‘Well, So That Is That’

The concluding sections of W.H. Auden’s Christmas oratorio, For the Time Being, continue his blend of the contemporary and everyday with the mysterious and eternal. All of modern philosophy is briefly made to vanish in a blur of the mundane world:

But, for the time being, here we all are,
Back in the moderate Aristotelian city
Of darning and the Eight-Fifteen, where Euclid’s geometry
And Newton’s mechanics would account for our experience,
And the kitchen table exists because I scrub it.
It seems to have shrunk during the holidays.

The fact of faith—not what one has faith in, but that faith exists, is a reality itself—that is the miracle of the day, is what Christmas is about:

Follow Him through the Land of Unlikeness;
You will see rare beasts, and have unique adventures.

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A Christmas Oratorio: ‘For the Time Being’

During World War II, the poet W.H. Auden wrote a book-length poem entitled For the Time Being. It is subtitled, “A Christmas Oratorio,” and it is a retelling of the Christmas story, but with a 20th century sensibility. His Herod, for instance, is a technology-loving king who loves that he lives in an Age of Reason and is ever-perplexed by faith and irked that he must hunt down and exterminate the baby Jesus.

An oratorio is a type of composition that was popular in the Baroque period and in churches and has not had many comebacks as a poetic or theatrical form because it never had a period of dominance. It never went away but it was never the first choice of writing mode for many writers. (Paul McCartney produced a quite famous one, A Liverpool Oratorio, two decades ago.) Auden was a poet of structures and forms, though, and he produced an attempt at almost every style and poetic structure in his body of work (about 400 poems and several full-length verse plays).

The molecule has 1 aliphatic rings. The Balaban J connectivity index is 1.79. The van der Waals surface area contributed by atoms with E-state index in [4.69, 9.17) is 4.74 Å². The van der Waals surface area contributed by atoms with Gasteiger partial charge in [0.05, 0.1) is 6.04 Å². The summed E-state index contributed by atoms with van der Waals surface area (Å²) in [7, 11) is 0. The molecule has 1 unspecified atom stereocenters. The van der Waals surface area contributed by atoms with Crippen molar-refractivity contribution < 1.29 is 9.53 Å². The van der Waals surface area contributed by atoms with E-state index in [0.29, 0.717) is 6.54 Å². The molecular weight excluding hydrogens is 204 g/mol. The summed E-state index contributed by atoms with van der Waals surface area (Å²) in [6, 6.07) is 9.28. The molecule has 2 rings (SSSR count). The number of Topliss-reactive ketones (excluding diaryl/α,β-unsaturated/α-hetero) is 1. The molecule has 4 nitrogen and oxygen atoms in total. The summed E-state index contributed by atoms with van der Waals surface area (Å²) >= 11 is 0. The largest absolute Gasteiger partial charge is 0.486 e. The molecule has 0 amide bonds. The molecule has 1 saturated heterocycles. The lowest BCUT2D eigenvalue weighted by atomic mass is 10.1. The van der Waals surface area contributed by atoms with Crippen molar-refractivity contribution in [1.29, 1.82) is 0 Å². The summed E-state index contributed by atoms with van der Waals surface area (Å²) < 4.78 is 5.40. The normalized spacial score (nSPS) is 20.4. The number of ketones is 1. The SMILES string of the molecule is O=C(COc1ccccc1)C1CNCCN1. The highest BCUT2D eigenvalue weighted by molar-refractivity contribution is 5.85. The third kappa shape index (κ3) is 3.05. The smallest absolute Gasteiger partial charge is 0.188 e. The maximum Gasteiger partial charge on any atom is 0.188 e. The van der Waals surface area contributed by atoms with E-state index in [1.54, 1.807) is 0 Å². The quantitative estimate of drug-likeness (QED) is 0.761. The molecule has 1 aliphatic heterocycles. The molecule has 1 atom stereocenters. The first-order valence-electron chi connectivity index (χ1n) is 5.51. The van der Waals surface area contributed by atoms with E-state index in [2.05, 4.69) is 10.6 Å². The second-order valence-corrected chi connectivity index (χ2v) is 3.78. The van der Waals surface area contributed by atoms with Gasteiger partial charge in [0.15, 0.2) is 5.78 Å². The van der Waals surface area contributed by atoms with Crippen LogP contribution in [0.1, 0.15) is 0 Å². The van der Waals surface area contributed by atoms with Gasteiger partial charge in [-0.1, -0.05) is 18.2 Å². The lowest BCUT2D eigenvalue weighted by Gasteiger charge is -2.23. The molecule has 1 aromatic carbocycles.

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Auden’s ‘September 1, 1939’

Shortly before his death, the poet W.H. Auden told talk-show host (and former politician) Richard Crossman, “Nothing I wrote prevented one Jew from being gassed or stalled the war for five seconds.”

At first glance, this places the bar very high for the role of a writer in the affairs of the world, but it is simply a stark assessment of the reality that a writer has no say in the practical matters of life and death. He is not saying that words do not matter but is instead drawing the boundary between where they do matter and where they can not. Writers are makers and not doers, not “men of action,” Auden also liked to say.
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